I am a bit confused by the history here. We know that in early 1800's Thomas Young performed the double-slit experiment to demonstrate light interference. After wave theory of light became more ...
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Heisenberg's Obituary to Pauli

In an interview of Heisenberg by Thomas Kuhn: When Pauli had died, I was asked to write this memorial volume. Weisskopf had asked me. Then, actually, originally I had written an article on Pauli's ...
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Who is the lady on the image? [closed]

I stumbled upon the following napkin (yes, a napkin) and was wondering who the lady on the picture is: She is surrounded by some basic mathematical functions, as well as physical equations which ...
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Who introduced the comma notation for partial derivatives?

In general relativity, it is common to use the comma notation for partial derivatives $$\frac{\partial g_{\mu\nu}}{\partial x_\rho} = g_{\mu\nu_,\rho}$$ Where did this notation first appear? Was it ...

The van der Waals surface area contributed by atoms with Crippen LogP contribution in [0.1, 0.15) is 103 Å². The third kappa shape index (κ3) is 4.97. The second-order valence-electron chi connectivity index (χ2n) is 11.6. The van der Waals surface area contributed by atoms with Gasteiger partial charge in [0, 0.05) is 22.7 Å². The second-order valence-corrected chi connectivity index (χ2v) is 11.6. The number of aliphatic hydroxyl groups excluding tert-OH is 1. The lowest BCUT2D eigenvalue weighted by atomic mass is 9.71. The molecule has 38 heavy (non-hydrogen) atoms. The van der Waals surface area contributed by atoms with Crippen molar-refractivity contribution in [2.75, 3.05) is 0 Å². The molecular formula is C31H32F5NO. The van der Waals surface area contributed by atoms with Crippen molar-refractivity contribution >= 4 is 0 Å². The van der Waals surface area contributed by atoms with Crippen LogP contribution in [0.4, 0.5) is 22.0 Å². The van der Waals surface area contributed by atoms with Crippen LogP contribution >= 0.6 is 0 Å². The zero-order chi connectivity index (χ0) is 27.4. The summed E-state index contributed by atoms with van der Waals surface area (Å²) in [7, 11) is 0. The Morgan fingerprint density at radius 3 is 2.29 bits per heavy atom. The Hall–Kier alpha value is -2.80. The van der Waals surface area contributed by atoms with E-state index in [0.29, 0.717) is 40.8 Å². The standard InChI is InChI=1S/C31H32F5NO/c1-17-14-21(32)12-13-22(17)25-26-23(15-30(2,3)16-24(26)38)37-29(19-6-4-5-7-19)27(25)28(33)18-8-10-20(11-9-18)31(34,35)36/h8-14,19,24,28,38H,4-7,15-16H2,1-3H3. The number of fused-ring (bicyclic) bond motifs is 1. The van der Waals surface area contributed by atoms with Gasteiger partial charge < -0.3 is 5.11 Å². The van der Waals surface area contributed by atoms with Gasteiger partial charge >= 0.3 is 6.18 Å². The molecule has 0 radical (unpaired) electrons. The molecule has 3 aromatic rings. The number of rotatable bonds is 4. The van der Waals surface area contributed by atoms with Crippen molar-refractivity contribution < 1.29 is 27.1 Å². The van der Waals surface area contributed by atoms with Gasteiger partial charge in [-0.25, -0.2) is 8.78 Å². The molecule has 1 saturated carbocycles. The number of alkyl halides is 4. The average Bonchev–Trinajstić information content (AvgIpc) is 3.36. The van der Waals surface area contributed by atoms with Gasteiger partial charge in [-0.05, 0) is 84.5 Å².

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Did Rydberg ever learn of Bohr's quantum-mechanical explanation of his formula?

The Rydberg formula on the wavelengths of a spectral line in chemical elements was first stated empirically in 1888 by Johannes Rydberg. A theoretical explanation of the formula wouldn't arive until ...
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How did percolation theory come to be established in network science, and who first studied it?

According to the textbook "Network Science" by Albert-László Barabási, percolation theory is a specialized branch of both mathematics and physics [1]. It involves node clustering in a ...
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Is there an etymological dictionary of terms in physics?

There are of course many physics dictionaries and glossaries and some words can be found in general etymological dictionaries and even English dictionaries; but is there a Physics Etymological ...